Assessment, Research & EvaluationTools of the Trade

Tools of the Trade

In crafting an assessment plan, variety is the order of the day to achieve the most successful results. Using both qualitative and quantitative methods will enhance the trustworthiness of overall findings and conclusions. Further, different types of data serve different functions, so combining techniques will deliver more and better quality data to analyze and use to guide programming decisions.

Different assessment techniques also have their own distinct merits and limitations. Regardless of the type of program, there are assessment techniques that will meet your specific needs..

Quantitative Techniques:

Technique

Description

Merits

Limitations

Checklists/Inventories

Participants or program staff complete a list of criteria or factors relating to program or activity

+ Easy to use

+ Reduce chances of omitting important criteria or factor

+ Criteria need validation

+ Data may be superficial

Validated Instruments

A validated instrument is administered to participants before and after or just after their involvement in a program.

+ Rigorously documents learning gains

+ Data analysis is easy

+ Facilitates comparisons across programs and populations

+ Can reliably measure the magnitude of learning gains

+ Creating and validating new instruments is impractical for most programs

+ An existing instrument may not be available that measures a program's specific outcomes

+ Unanticipated outcomes are missed

Quantitative Surveys

Data is collected from participants using quantitative question items. Instruments can be sent out, completed on site or in structured interviews.

+ Easy to administer to large groups

+ All individuals have an equal opportunity to respond

+ Facilitates comparisons across programs and populations

+ Developing instruments takes time and skill

+ Unexpected themes and outcomes are missed

+ Item wordings can bias responses

+ Return rates can be low

Qualitative Techniques:

Technique

Description

Merits

Limitations

Journaling

Recording of events, feelings and observations over time revealing the personal perspectives of the writer.

+ Easy to initiate

+Can reveal an insiders evolving views of a program

+ Can identify unanticipated themes

+ Data is unreliable if not systematically recorded

+ Data can be difficult to analyze

+ Writers can be biased or untruthful

Questionnaires

Participants respond in writing to focused and open-ended questions.

+ Easy to administer to large groups

+ Unanticipated ideas or outcomes may emerge

+ Data can be thin or superficial

+ Return rates can be low

Focus Groups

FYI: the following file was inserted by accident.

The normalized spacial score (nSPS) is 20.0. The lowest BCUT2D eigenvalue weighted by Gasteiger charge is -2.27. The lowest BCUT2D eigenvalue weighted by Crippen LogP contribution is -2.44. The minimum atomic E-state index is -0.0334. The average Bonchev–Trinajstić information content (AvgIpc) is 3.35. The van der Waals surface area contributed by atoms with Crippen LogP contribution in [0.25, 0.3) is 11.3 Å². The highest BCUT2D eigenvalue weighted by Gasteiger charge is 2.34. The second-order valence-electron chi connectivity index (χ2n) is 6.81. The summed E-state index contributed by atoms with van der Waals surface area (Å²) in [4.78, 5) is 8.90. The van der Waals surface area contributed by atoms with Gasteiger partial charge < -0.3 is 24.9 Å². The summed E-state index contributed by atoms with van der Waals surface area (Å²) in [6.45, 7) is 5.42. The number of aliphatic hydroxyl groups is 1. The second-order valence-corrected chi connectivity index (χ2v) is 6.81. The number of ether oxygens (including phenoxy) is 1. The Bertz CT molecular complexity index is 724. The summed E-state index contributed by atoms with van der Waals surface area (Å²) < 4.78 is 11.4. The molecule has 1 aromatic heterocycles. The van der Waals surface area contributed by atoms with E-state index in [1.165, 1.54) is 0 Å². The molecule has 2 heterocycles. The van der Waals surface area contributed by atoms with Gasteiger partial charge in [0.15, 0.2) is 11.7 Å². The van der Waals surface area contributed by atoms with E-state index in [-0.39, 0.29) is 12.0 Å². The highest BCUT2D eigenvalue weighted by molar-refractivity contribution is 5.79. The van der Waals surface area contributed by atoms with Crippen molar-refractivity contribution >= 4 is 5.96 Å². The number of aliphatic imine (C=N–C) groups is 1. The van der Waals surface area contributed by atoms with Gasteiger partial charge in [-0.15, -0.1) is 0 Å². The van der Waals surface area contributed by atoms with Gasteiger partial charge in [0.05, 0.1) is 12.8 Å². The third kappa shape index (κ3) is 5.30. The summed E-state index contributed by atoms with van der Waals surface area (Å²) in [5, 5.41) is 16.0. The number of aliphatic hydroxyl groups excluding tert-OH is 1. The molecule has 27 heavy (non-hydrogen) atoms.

A moderator facilitates a group discussion of pertinent issues and topics

+ Gather in-depth data

+ Group interactions can produce rich data

+ More time effective than individual interviews

+ The process is flexible

+ Unanticipated outcomes may emerge

+ Requires a skilled moderator

+ Shy individuals may be reluctant to vocalize their thoughts and ideas

+ Difficulty scheduling group meetings

Interviews

An interviewer asks program participants open-ended questions

+ Gather in-depth data

+ The process is flexible

+ Unanticipated ideas or outcomes may emerge

+ Requires a skilled interviewer

+ Can be time-consuming to gather, transcribe and analyze data

Observations

While observing a program activity, an observer records what he sees and hears. Observations may be done live or recorded.

+ View operations of a program as they occur

+ Can adapt to events as they occur

+ Observers need training

+ Observer's presence may affect participants' behavior

+ Interpreting observed behaviors can be difficult

+ Data collection is time-consuming

Embedded Assessments

Students demonstrate their mastery of skills and knowledge by completing targeted course assignments.

+ Data directly demonstrates what students can and cannot

+ Performance based

+ Students have an incentive to do their best

+ Data analysis is time consuming

+ Rating rubrics need validation

+ Raters require training and practice to reduce inter-rater variability

Learning Portfolios

Program participants collect, organize and reflect on samples of their work covering the breadth of the program

+ Data provides a continuous picture of progress

+ Performance based

+ Data is time-consuming to analyze

+ The process can be logistically difficult

+ Rating rubrics need validation

Reflective Essays

Participants write brief essays explaining what they gained from a program or activity

+ In-depth measure of perceived learning

+ Data may reveal unanticipated outcomes

+Analyzing large numbers of essays is time-consuming

Methodologically Mixed Techniques:

Technique

Description

Merits

Limitations

Follow-up Contacts

Participants are periodically contacted following their participation in a program

+ Participants can appraise a program's value in light of subsequent experience

+ Longer-term outcomes can be documented

+ Locating past program participant can be difficult

+ Contacting large numbers of participants is time consuming

Longitudinal Tracking

A diverse range of data about program participants is tracked and stored in a database

+ Tracks long-term behavioral and performance outcomes

+ Integrates newly-collected and existing data

+ Facilitates comparisons across populations and programs

+ Databases require time and thought to establish and maintain

+ Locating past program participant can be a challenge

Contact:

DLC Assessment Staff, learningcenter@purdue.edu